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Mol Cell Proteomics. 2016 Nov;15(11):3412-3423. Epub 2016 Sep 6.

Comprehensive Proteomic Analysis of Human Milk-derived Extracellular Vesicles Unveils a Novel Functional Proteome Distinct from Other Milk Components.

Author information

1
From the ‡Department of Biochemistry & Cell Biology, Faculty of Veterinary Medicine, Utrecht University, Utrecht, the Netherlands.
2
§Division of Pharmacology, Department of Pharmaceutical Sciences, Faculty of Science, Utrecht University, Utrecht, the Netherlands.
3
¶Biomolecular Mass Spectrometry and Proteomics Group, Bijvoet Center for Biomolecular Research and Utrecht Institute for Pharmaceutical Sciences, Utrecht, the Netherlands.
4
‖Nutricia Research, Utrecht, the Netherlands.
5
From the ‡Department of Biochemistry & Cell Biology, Faculty of Veterinary Medicine, Utrecht University, Utrecht, the Netherlands; m.h.m.wauben@uu.nl.

Abstract

Breast milk contains several macromolecular components with distinctive functions, whereby milk fat globules and casein micelles mainly provide nutrition to the newborn, and whey contains molecules that can stimulate the newborn's developing immune system and gastrointestinal tract. Although extracellular vesicles (EV) have been identified in breast milk, their physiological function and composition has not been addressed in detail. EV are submicron sized vehicles released by cells for intercellular communication via selectively incorporated lipids, nucleic acids, and proteins. Because of the difficulty in separating EV from other milk components, an in-depth analysis of the proteome of human milk-derived EV is lacking. In this study, an extensive LC-MS/MS proteomic analysis was performed of EV that had been purified from breast milk of seven individual donors using a recently established, optimized density-gradient-based EV isolation protocol. A total of 1963 proteins were identified in milk-derived EV, including EV-associated proteins like CD9, Annexin A5, and Flotillin-1, with a remarkable overlap between the different donors. Interestingly, 198 of the identified proteins are not present in the human EV database Vesiclepedia, indicating that milk-derived EV harbor proteins not yet identified in EV of different origin. Similarly, the proteome of milk-derived EV was compared with that of other milk components. For this, data from 38 published milk proteomic studies were combined in order to construct the total milk proteome, which consists of 2698 unique proteins. Remarkably, 633 proteins identified in milk-derived EV have not yet been identified in human milk to date. Interestingly, these novel proteins include proteins involved in regulation of cell growth and controlling inflammatory signaling pathways, suggesting that milk-derived EVs could support the newborn's developing gastrointestinal tract and immune system. Overall, this study provides an expansion of the whole milk proteome and illustrates that milk-derived EV are macromolecular components with a unique functional proteome.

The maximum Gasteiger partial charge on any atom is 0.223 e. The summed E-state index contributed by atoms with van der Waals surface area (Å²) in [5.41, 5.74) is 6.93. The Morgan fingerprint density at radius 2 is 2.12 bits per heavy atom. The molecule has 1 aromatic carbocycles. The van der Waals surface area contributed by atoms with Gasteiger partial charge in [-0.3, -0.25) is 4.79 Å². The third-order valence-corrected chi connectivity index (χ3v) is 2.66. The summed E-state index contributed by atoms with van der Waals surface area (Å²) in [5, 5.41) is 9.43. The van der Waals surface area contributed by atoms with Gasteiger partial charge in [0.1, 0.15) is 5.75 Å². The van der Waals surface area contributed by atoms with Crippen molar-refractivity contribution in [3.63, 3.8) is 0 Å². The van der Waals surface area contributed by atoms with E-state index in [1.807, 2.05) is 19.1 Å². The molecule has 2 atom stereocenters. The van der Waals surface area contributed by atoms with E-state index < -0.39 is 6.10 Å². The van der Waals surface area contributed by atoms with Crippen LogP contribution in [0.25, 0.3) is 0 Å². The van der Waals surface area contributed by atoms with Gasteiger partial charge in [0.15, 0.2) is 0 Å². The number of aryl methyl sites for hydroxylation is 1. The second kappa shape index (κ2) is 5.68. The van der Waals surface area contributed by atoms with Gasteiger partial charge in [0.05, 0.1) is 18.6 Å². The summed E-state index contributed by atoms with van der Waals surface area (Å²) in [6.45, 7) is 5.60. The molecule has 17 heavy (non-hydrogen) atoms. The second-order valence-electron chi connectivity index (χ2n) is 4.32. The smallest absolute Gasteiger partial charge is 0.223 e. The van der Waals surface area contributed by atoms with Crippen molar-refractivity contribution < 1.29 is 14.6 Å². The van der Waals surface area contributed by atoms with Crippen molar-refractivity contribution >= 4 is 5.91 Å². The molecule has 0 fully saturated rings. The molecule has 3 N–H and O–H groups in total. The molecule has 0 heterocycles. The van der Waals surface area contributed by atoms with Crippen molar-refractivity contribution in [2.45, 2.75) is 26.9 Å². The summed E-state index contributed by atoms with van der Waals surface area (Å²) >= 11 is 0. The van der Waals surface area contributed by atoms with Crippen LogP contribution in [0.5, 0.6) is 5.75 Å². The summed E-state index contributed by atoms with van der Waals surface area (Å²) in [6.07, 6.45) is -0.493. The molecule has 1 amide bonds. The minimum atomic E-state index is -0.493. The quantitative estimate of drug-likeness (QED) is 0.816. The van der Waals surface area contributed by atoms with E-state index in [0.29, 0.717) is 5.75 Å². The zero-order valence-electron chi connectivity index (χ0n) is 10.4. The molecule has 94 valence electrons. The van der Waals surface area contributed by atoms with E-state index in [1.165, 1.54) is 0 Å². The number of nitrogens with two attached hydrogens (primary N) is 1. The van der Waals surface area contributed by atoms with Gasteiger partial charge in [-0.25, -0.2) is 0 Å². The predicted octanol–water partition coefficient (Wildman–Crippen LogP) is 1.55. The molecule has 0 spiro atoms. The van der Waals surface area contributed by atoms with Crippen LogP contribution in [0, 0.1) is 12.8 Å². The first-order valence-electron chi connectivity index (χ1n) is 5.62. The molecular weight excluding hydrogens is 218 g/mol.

PMID:
27601599
PMCID:
PMC5098039
DOI:
10.1074/mcp.M116.060426
[Indexed for MEDLINE]
Free PMC Article

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